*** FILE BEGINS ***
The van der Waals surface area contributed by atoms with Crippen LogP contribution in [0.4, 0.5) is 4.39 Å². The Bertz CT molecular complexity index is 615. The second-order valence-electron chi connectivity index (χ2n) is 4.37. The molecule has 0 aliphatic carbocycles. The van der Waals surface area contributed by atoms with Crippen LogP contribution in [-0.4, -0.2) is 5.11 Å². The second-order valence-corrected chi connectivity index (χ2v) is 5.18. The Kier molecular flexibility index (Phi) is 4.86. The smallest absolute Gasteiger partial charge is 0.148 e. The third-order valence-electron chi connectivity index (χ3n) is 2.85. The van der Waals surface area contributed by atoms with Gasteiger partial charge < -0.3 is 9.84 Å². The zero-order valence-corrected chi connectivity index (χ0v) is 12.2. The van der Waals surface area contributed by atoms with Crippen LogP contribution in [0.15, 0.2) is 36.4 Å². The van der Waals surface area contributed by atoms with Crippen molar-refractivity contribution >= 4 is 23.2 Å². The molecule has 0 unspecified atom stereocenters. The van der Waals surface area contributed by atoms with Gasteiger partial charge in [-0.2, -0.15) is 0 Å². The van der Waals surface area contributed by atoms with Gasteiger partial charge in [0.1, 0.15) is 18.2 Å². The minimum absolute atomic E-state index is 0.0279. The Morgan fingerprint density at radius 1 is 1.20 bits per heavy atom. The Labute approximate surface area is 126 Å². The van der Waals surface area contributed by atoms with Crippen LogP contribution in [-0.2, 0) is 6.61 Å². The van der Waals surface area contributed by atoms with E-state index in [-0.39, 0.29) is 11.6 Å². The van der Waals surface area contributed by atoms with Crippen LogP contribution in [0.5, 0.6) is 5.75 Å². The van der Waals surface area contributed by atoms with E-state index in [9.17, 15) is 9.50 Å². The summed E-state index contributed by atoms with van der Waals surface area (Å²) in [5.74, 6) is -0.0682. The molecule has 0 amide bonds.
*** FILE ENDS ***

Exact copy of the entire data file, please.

The van der Waals surface area contributed by atoms with Crippen LogP contribution in [0.4, 0.5) is 4.39 Å². The Bertz CT molecular complexity index is 615. The second-order valence-electron chi connectivity index (χ2n) is 4.37. The molecule has 0 aliphatic carbocycles. The van der Waals surface area contributed by atoms with Crippen LogP contribution in [-0.4, -0.2) is 5.11 Å². The second-order valence-corrected chi connectivity index (χ2v) is 5.18. The Kier molecular flexibility index (Phi) is 4.86. The smallest absolute Gasteiger partial charge is 0.148 e. The third-order valence-electron chi connectivity index (χ3n) is 2.85. The van der Waals surface area contributed by atoms with Gasteiger partial charge < -0.3 is 9.84 Å². The zero-order valence-corrected chi connectivity index (χ0v) is 12.2. The van der Waals surface area contributed by atoms with Crippen LogP contribution in [0.15, 0.2) is 36.4 Å². The van der Waals surface area contributed by atoms with Crippen molar-refractivity contribution >= 4 is 23.2 Å². The molecule has 0 unspecified atom stereocenters. The van der Waals surface area contributed by atoms with Gasteiger partial charge in [-0.2, -0.15) is 0 Å². The van der Waals surface area contributed by atoms with Gasteiger partial charge in [0.1, 0.15) is 18.2 Å². The minimum absolute atomic E-state index is 0.0279. The Morgan fingerprint density at radius 1 is 1.20 bits per heavy atom. The Labute approximate surface area is 126 Å². The van der Waals surface area contributed by atoms with Crippen LogP contribution in [-0.2, 0) is 6.61 Å². The van der Waals surface area contributed by atoms with E-state index in [-0.39, 0.29) is 11.6 Å². The van der Waals surface area contributed by atoms with Crippen LogP contribution in [0.5, 0.6) is 5.75 Å². The van der Waals surface area contributed by atoms with E-state index in [9.17, 15) is 9.50 Å². The summed E-state index contributed by atoms with van der Waals surface area (Å²) in [5.74, 6) is -0.0682. The molecule has 0 amide bonds.